I met Tamara Christensen, as she was facilitating a design thinking class at a CPSI Creativity Conference. I recall my excitement of bringing a new tool and approach to problem solving and leadership back to my team and the process being embraced by my team members.
Design thinking had opened up a new way of both thinking and leading where all stakeholders are engaged in both problem solving and new product development.
Tamara describes design thinking as a flexible, strategic process for finding, framing and solving problems in a compassionate and caring way in an iterative process. The Key to Design Thinking: Humans are at the center of the equation. Whereas Creative Problem Solving or CPS is a foundational skill, with a process for problem solving, Design Thinking is more people and prototype driven.
How is Design Thinking Useful to Leaders?
Tamara points to her clients at Arizona State University who are on a mission to integrate design thinking principles into daily operations with empathy and understanding of leadership decisions through the lenses of all stakeholders involved (students, faculty, community).
While the artifacts of leaders might be different than architectural or interior designers, design thinking can help today’s leaders create new products and solutions where end users are at the heart of innovation:
The Basics of Design Thinking: Tools for Leaders
The Team at Idea Farm Co-op share tools and resources for today’s leaders to get started.
1) Create an Empathy Map Tamara and the team at Idea Farm Co-op like to begin work with clients by developing a Stakeholder Map that visualizes the ecosystem of humans touched by a product or service. Once these stakeholders are identified, it can be helpful to choose a few key people for whom to create an Empathy Map. Download this free collaborative tool at Idea Farm Co-op to help you see the world from a different perspective and gain deeper insight into your customers, employees and other impacted stakeholders. The result: Humans are at the front and center of both innovations and leadership decisions.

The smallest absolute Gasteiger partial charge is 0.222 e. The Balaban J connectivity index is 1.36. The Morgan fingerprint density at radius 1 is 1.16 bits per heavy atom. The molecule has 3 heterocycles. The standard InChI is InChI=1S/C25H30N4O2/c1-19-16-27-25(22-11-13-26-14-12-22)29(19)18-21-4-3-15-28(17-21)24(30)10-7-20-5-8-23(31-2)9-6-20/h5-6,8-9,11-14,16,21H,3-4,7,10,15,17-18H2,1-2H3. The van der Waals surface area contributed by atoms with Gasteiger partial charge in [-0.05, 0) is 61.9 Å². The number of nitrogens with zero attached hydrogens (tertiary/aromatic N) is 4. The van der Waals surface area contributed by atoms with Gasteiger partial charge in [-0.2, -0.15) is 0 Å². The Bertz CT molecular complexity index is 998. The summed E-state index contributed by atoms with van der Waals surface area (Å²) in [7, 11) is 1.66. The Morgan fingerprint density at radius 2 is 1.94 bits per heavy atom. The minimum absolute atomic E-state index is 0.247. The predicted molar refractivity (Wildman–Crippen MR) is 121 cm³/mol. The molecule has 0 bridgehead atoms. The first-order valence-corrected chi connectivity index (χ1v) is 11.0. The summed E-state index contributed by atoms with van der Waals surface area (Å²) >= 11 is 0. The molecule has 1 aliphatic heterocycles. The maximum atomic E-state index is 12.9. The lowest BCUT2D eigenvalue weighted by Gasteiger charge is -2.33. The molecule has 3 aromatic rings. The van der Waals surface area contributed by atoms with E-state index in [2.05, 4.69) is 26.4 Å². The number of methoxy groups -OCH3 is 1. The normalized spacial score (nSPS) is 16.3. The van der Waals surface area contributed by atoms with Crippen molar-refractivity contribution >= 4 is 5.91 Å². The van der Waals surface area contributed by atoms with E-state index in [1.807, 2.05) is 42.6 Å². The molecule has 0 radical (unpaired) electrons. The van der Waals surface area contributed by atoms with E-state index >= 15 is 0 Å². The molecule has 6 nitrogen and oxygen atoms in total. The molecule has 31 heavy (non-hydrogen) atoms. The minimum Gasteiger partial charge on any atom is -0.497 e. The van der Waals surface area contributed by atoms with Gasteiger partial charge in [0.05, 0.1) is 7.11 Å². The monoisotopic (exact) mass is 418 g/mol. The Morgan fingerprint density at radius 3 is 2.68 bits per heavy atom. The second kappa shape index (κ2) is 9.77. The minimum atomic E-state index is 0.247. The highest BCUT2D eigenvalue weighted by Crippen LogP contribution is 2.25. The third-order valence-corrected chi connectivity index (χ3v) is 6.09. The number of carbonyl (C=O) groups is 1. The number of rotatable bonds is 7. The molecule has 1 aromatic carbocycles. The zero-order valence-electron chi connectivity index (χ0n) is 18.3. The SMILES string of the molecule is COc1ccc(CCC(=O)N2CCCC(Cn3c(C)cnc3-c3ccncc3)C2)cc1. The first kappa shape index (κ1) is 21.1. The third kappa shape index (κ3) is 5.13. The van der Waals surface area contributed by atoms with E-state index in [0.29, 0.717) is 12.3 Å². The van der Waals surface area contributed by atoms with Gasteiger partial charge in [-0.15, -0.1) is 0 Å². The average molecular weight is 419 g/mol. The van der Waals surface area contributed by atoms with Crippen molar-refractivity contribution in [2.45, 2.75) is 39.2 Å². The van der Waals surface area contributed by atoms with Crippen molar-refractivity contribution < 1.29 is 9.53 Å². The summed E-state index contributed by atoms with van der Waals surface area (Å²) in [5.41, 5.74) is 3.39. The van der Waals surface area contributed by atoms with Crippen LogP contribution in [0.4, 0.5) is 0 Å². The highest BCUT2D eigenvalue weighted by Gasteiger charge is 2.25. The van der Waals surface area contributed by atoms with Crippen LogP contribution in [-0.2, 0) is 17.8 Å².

I recall Empathy Maps and Customer Personas on the desk of all Airbnb Staff while on tour of their innovative headquarters in Silicon Valley. It was refreshing to see the images, thoughts, feelings and concerns of both hosts and guests prominently displayed on Airbnb walls and desks. It felt like stakeholders were always in the room guiding Airbnb policy, new products and customer service.
2) User Research: An Iterative Process Do you visit with customers where they live and work? Do you have a regular and ongoing feedback tool in place for both customers and employees? At the rate of change in today’s user behaviors and technology, an annual customer satisfaction or employee satisfaction survey may leave you and your company in the dust.
The team at Innovation Minds has built a powerful feedback tool in its state of the art Innovation Management Portal to gauge what employees and customers care about on a year-round basis.